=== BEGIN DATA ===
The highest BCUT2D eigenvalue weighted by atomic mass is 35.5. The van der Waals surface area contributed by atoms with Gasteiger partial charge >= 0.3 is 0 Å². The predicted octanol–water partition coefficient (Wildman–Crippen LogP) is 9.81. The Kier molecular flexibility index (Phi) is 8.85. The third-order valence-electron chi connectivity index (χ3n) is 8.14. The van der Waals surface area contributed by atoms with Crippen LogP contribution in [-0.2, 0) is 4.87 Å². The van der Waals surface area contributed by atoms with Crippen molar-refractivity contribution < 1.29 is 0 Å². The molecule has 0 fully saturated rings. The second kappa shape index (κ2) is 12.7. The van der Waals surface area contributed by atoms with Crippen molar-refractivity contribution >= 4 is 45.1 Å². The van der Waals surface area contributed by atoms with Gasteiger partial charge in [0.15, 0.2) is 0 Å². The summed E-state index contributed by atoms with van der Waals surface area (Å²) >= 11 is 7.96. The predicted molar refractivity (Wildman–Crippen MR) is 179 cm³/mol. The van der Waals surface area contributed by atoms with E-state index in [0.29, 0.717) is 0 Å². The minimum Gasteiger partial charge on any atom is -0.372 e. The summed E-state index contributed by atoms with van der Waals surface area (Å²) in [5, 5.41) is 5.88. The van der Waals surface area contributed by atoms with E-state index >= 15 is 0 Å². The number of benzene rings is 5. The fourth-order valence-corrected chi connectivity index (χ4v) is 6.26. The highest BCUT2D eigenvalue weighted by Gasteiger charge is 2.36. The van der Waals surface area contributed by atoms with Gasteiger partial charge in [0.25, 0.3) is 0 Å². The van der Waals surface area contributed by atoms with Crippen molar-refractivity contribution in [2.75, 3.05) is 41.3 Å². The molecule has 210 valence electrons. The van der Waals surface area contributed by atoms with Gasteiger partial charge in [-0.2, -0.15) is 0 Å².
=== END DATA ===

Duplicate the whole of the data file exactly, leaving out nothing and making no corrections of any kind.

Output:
The highest BCUT2D eigenvalue weighted by atomic mass is 35.5. The van der Waals surface area contributed by atoms with Gasteiger partial charge >= 0.3 is 0 Å². The predicted octanol–water partition coefficient (Wildman–Crippen LogP) is 9.81. The Kier molecular flexibility index (Phi) is 8.85. The third-order valence-electron chi connectivity index (χ3n) is 8.14. The van der Waals surface area contributed by atoms with Crippen LogP contribution in [-0.2, 0) is 4.87 Å². The van der Waals surface area contributed by atoms with Crippen molar-refractivity contribution < 1.29 is 0 Å². The molecule has 0 fully saturated rings. The second kappa shape index (κ2) is 12.7. The van der Waals surface area contributed by atoms with Crippen molar-refractivity contribution >= 4 is 45.1 Å². The van der Waals surface area contributed by atoms with Gasteiger partial charge in [0.15, 0.2) is 0 Å². The summed E-state index contributed by atoms with van der Waals surface area (Å²) >= 11 is 7.96. The predicted molar refractivity (Wildman–Crippen MR) is 179 cm³/mol. The van der Waals surface area contributed by atoms with E-state index in [0.29, 0.717) is 0 Å². The minimum Gasteiger partial charge on any atom is -0.372 e. The summed E-state index contributed by atoms with van der Waals surface area (Å²) in [5, 5.41) is 5.88. The van der Waals surface area contributed by atoms with E-state index >= 15 is 0 Å². The number of benzene rings is 5. The fourth-order valence-corrected chi connectivity index (χ4v) is 6.26. The highest BCUT2D eigenvalue weighted by Gasteiger charge is 2.36. The van der Waals surface area contributed by atoms with Gasteiger partial charge in [0.25, 0.3) is 0 Å². The van der Waals surface area contributed by atoms with Crippen molar-refractivity contribution in [2.75, 3.05) is 41.3 Å². The molecule has 210 valence electrons. The van der Waals surface area contributed by atoms with Gasteiger partial charge in [-0.2, -0.15) is 0 Å².